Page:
BACKGROUND OF THE INVENTION
I. Field of the Invention
This invention relates to a Mobile Body Support Vehicle including a collapsible tubular frame, preferably formed from sections of polyvinylchloride piping. More specifically, longitudinally extending frame members are provided with detachable union couplings between front and rear portions thereof allowing the frame to be collapsed for compact storage. This type of vehicle can be used to transport a patient in either a prone or seated position.
II. Description of the Prior Art
Various types of body support vehicles are known. Wheelchairs are perhaps the most common type of support vehicle. A major limitation of wheelchairs is that most of them will only allow the patient to be transported in a seated position. If the patient must be kept in a prone position one must use a gurney or bed having castors on its legs.
Hospitals have long been concerned about storage of body support vehicles when they are not in use. Because space is limited, hospitals have generally preferred support vehicles which are collapsible for storage. The prior art has developed several types of collapsible body support vehicles. U.S. Pat. Nos. 4,045,051; 4,264,085 and 4,323,133, for example, disclose collapsible wheelchairs which fold transversely. Patients cannot be transported in these chairs while in a prone position.
U.S. Pat. Nos. 3,887,228 and 4,322,093 disclose collapsible wheelchairs which fold in a manner similar to a lawn chair. These devices require a plurality of pivotal connections which result in increased complexity and reduced strength. These chairs also cannot be used to transport patients in a prone position.
Consequently, hospitals have typically used gurneys for patients who must lie while being moved. These devices are generally large and cumbersome and not collapsible for storage. Another problem with many gurneys is that they do not permit the upper torso of a patient to be supported in a seated position. Because gurneys often do not have side rails they are not ideal for transporting children who tend to roll around. Finally, most gurneys today are relatively expensive.
There is a need for a body support vehicle in which a patient may be transported in a prone position or while his upper torso is supported in a raised position.
There also remains a need for a collapsible mobile support vehicle which has increased stability and maneuverability over the vehicles of the above-identified patents. There further remains a need for such a vehicle which may be fabricated for a low cost, have a reduced weight and increased strength.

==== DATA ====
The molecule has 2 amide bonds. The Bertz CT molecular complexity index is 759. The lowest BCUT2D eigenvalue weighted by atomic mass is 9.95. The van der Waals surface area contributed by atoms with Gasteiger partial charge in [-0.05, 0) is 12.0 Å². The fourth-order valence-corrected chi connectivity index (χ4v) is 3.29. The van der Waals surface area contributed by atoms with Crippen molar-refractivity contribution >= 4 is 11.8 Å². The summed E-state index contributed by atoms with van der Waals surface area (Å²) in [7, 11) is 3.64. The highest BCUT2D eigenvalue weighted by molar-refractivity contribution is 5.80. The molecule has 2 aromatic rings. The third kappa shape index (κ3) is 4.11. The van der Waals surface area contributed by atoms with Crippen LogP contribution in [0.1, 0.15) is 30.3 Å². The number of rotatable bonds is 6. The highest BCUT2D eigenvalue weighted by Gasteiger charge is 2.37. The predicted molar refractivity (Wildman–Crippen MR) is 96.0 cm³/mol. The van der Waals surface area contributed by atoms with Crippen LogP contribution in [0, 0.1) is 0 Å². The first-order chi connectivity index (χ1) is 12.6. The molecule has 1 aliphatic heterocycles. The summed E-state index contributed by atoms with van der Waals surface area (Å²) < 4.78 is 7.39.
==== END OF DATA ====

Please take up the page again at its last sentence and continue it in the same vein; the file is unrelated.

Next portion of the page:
SUMMARY OF THE INVENTION
The present invention has overcome these needs by providing a mobile support vehicle which has a collapsible tubular frame that is preferably formed from a plurality of interconnected segments of polyvinylchloride (hereinafter "PVC ") pipe. Our vehicle is generally comprised of a subframe, a body support frame located above the subframe and a side wall support frame located above the body frame. The subframe includes longitudinally extending members formed by interconnected front and rear portions and transversely extending front and rear cross members interconnecting the longitudinally extending members. A detachable coupling means between the front and rear portions to allow the front and rear portions to be connected together and disconnected as desired thereby making the subframe collapsible. The body frame is generally U-shaped with new rails pivotally attached to either end so that a portion of the frame may be folded. The side rail frame is generally rectangular with couplings provided in each of two opposite sides. The couplings of the side rail frame and the subframe are positioned substantially within a common plane such plane being oriented transversely with respect to the longitudinally extending members.
A pair of spaced apart front wheel means, preferably castors, are pivotally mounted to the subframe for rotation at opposite sides of the front cross member. Also, a pair of spaced apart rear wheel means are pivotally mounted to the subframe for rotation at opposite sides of the rear cross member. Therefore, wheels are provided at each corner of the frame for increased stability and maneuverability. A pair of spaced apart intermediate wheels are mounted to opposite sides of the subframe at a location between the front and rear wheel means. The intermediate wheels are much larger than the front and rear wheels and include a hand gripping means allowing the user of the vehicle to propel and control the vehicle with his hands. Fabric is stretched across and attached to portions of the body frame to create a bed surface adapted to receive and support a user's body. Fabric is also stretched between side rails of the side rail frame and the body frame of the vehicle to provide side walls adjacent to the bed surface. The side walls and bed surface together create partially enclosed, crib-like environment in which a patient can move or roll around without falling from the vehicle. We prefer to reinforce the fabric over that portion against which the patient's seat would rest.